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Change of Pace filming underway in Penticton

Film producer Graham Fraser has many connections to this city

Filming of the movie Change of Pace got underway in Penticton on Monday in neighbourhoods near the downtown.

The films trailers and catering truck is set up beside Penticton High School, one of the film’s locations.

Change of Pace is set and filmed exclusively in Penticton by Suitcase Charlie Films, an Okanagan-based company owned by Penticton resident Graham Fraser.

READ MORE: Local movie needs extras

Change of Pace is inspired by a 60-minute, Super-8 film that Graham Fraser and Mike Drinkwater shot in their final year of high school in 1980. Now, nearly 40 years later, Fraser’s son, Luke Fraser, has written a new script, partnering with the pair to re-envision the original screenplay.

The locally made movie will star famous Canadian actor Eric McCormack, best known for his leading role in the hit TV show Will and Grace.

READ MORE: Change of Pace movie lands major star Eric McCormack

“At the time I shot the first film back in 1980, I couldn’t possibly have known the role that endurance racing and competition would come to play in my life,” says Fraser, who owned and produced the iconic Ironman Triathlon across North America from 1995 to 2012.

Among the iconic Penticton locations and landmarks set to grace the screen are the SS Sicamous, the Penticton Vees at play in the South Okanagan Events Centre, Penticton Secondary, and other locations, said a press release from the city of Penticton.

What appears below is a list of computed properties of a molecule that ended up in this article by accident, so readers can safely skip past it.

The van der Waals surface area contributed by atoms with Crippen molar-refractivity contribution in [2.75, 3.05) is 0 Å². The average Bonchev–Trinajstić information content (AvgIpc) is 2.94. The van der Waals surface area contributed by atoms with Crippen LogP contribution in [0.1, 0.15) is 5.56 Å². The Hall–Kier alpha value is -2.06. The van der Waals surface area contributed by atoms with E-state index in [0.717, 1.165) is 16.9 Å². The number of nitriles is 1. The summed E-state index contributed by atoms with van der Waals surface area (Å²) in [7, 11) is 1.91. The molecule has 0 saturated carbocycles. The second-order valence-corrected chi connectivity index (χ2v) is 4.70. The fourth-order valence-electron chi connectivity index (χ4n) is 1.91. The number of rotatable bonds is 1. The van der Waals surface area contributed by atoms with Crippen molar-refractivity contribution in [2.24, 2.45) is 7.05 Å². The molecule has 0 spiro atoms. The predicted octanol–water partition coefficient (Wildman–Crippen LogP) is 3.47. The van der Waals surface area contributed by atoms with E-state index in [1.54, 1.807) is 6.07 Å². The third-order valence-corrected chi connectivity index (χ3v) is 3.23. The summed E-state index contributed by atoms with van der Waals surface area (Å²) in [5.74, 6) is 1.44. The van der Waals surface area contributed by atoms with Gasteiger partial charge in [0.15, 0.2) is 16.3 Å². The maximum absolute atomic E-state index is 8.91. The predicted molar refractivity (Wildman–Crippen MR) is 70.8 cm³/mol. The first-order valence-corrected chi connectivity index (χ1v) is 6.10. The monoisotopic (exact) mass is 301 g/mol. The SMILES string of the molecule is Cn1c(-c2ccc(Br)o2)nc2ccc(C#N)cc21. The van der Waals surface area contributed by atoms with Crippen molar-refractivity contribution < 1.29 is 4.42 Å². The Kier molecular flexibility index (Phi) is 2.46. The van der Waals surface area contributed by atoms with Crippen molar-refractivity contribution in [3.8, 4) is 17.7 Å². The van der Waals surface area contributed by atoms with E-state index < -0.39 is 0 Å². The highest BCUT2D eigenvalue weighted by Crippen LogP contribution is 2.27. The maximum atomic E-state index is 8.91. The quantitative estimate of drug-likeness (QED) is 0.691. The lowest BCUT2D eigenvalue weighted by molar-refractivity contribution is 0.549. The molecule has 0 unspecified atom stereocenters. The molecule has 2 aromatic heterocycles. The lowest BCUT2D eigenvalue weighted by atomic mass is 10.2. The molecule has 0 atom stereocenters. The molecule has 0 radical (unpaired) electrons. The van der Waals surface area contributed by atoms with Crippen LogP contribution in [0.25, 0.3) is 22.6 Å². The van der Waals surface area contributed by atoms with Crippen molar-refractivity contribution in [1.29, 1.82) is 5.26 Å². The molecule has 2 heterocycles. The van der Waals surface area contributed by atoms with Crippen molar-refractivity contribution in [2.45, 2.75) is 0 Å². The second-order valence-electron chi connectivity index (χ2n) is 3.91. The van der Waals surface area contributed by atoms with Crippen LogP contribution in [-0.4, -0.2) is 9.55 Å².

Graham told the Western that they will be shooting in locations and neighbourhoods for the next two to three weeks. They are well versed in COVID protocols and adhere to all the regulations while filming.

“As it did for most businesses worldwide, the global pandemic ground film production to a grinding halt,” says the film’s producer and director Shel Piercy.

“As the world tries to determine what their ‘new normal’ looks like in the months ahead, we’re excited to offer one such vision for film and TV. This is a homegrown production that taps into the enormous pools of local artistic and technical talent, while showcasing the abundant beauty and charming character of communities like Penticton.”

The project brings essential employment to the Okanagan’s many film professionals, most of whom have been without work since the pandemic hit this past March.

The film and TV industry contributes more than $3 billion annually to British Columbia’s economy, said the city.

Graham Fraser made his name synonymous in the endurance sports world while producing triathlon events for more than 30 years in Canada and the U.S. Having founded his own successful triathlon series in Canada, he purchased the financially insolvent Ironman Canada in 1995 and turned it into the great Subaru Ironman Canada.

Due to the successful turnaround, Fraser was granted the rights to produce Ironman races in North America. While producing Ironman Canada in Penticton, he fell in love with the area and became the majority shareholder of the Penticton Vees Junior A Hockey Team.

After the sale of NA Sports (formerly Ironman North America), Graham created and produced Centurion Cycling events in the U.S. and Canada and rekindled his passion for filmmaking. In 2018, Graham and his wife, Sue, moved full time to Penticton, where he is currently chairman of the BCHL.

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Monique Tamminga

About the Author: Monique Tamminga

Monique brings 20 years of award-winning journalism experience to the role of editor at the Penticton Western News. Of those years, 17 were spent working as a senior reporter and acting editor with the Langley Advance Times.
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